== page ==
Academic scholarship involves properly acknowledging sources. It shows readers where your ideas came from, and gives them the details to find the source themselves.
A citation is a reference to a source, and depending on the citation style, includes details such as the title, author, location and date of publication, and other information. Common citation styles include APA, MLA, and Chicago. If you are unsure which citation style you should use, or what needs to be cited, check with your instructor.
- Anytime you use someone else’s work (ideas, words, images, code, etc.), it needs to be cited.
- Students are often using a number of different sources in their assignments. It is your responsibility to keep track of your sources and to cite them appropriately.
- If you paraphrase (i.e. put something into your own words), it still needs to be cited.
- It is an academic offense to re-use work from other assignments without permission from your instructor. If you do have permission, make sure to cite yourself to avoid self-plagiarism.
How do I cite?
The Online Writing Lab at Purdue University has examples of formatting, in-text citations, footnotes/endnotes and Works Cited for different citation styles, including MLA, APA, and Chicago.
The Library has links to a number of Citation/Style Guides, including APA, Chicago, MLA Style, Legal Style, Medical Style, Oxford Style, and Turabian Style.
Citation Management Software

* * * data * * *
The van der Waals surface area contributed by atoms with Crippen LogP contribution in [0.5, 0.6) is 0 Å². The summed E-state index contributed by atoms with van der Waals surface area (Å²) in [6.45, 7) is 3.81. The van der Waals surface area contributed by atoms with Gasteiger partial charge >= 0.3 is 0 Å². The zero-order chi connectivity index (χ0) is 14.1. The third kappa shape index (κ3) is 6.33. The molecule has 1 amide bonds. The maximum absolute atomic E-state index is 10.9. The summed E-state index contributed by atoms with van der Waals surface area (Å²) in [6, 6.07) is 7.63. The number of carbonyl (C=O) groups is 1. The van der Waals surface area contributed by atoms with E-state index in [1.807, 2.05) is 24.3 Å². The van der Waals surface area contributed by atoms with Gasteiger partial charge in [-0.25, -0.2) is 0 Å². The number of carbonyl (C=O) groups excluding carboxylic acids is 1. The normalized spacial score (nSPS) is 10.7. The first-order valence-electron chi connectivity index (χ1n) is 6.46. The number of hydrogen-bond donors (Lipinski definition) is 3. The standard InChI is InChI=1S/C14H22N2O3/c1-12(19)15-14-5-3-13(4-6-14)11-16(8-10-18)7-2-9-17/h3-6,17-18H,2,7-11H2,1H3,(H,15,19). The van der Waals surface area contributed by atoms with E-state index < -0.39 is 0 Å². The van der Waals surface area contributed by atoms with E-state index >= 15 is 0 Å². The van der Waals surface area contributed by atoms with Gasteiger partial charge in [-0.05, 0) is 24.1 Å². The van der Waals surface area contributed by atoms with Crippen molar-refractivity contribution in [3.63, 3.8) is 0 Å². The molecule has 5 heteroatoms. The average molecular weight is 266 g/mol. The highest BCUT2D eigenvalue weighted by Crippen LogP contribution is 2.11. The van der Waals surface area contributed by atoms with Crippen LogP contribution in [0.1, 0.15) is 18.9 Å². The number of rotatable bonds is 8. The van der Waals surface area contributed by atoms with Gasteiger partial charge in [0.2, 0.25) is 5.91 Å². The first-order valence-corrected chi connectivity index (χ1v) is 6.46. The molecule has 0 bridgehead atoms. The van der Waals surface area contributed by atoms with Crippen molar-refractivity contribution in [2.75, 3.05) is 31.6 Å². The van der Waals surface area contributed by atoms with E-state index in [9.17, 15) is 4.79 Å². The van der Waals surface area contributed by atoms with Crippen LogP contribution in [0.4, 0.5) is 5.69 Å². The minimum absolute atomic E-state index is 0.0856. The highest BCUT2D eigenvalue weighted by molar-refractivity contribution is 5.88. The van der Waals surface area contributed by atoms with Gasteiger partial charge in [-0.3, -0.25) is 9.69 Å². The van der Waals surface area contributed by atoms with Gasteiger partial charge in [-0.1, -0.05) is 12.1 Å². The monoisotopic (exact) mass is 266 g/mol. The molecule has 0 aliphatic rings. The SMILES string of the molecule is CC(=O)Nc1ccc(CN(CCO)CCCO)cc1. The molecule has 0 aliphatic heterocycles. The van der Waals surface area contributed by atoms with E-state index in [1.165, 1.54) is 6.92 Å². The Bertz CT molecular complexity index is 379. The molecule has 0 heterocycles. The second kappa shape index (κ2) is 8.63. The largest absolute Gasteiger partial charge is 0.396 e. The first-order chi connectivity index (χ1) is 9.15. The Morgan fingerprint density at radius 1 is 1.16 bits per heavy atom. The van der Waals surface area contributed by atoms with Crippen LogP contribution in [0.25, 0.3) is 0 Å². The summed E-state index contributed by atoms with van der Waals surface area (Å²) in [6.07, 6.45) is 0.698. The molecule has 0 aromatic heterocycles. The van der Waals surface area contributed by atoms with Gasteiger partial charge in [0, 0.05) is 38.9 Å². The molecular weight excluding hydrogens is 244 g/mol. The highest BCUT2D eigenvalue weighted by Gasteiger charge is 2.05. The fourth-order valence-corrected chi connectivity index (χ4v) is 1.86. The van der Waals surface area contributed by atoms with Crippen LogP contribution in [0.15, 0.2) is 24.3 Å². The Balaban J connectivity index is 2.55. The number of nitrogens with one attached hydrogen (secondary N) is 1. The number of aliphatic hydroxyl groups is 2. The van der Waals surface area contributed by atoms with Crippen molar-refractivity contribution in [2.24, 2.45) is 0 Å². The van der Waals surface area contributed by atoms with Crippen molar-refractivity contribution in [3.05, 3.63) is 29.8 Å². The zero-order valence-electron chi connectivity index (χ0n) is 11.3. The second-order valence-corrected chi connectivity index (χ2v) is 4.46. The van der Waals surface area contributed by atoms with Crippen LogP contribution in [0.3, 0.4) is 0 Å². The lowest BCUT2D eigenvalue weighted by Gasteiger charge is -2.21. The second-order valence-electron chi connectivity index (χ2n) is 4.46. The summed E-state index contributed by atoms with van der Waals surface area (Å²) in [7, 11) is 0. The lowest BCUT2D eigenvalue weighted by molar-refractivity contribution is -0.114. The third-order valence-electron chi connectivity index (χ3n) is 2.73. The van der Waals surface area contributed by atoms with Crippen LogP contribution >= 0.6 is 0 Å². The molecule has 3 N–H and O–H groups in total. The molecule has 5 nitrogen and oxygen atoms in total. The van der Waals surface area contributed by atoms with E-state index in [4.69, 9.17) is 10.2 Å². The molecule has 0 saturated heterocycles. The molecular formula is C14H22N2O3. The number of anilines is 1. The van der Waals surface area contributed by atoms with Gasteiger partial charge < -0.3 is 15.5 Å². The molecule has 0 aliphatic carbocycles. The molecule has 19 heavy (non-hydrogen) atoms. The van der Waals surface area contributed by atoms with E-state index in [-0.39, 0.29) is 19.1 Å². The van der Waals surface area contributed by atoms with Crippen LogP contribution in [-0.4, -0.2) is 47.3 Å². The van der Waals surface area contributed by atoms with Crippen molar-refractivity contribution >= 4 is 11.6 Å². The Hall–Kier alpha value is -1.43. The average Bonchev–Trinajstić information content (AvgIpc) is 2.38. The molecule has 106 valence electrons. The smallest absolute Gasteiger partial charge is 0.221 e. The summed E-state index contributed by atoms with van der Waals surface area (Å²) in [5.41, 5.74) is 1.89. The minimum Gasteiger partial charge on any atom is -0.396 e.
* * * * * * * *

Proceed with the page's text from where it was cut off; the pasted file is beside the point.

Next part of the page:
Citation management software can help you collect, format, organize, and insert in-text citations, footnotes, and bibliographies.
RefWorks is free to use at the University of Waterloo, and is supported by the Library. For help setting-up and using RefWorks, read the RefWorks Guide, attend an upcoming workshop, or contact a RefWorks Librarian.
How do I paraphrase?
Paraphrasing is taking someone else’s ideas and putting them into your own words. If you paraphrase, you still have to include a citation to the source material.
To learn more about paraphrasing
How do I find and use research?
- Use Library Find and use resources and Quick Start Guide
- Use WriteOnline resources for writing case studies, reflective essays, literature reviews, & lab reports
- Review the Writing and Communication Centre or Purdue Owl resources on how to quote, paraphrase, and summarize
Reviewing your work
If you need help reviewing your writing and communication, consider booking an appointment or finding a drop-in appointment with the Writing and Communication Centre.
If you are considering having your work edited, review the Guidelines for Ethical Editing of Undergraduate Student Texts or Graduate Student Texts on the Editors Canada website.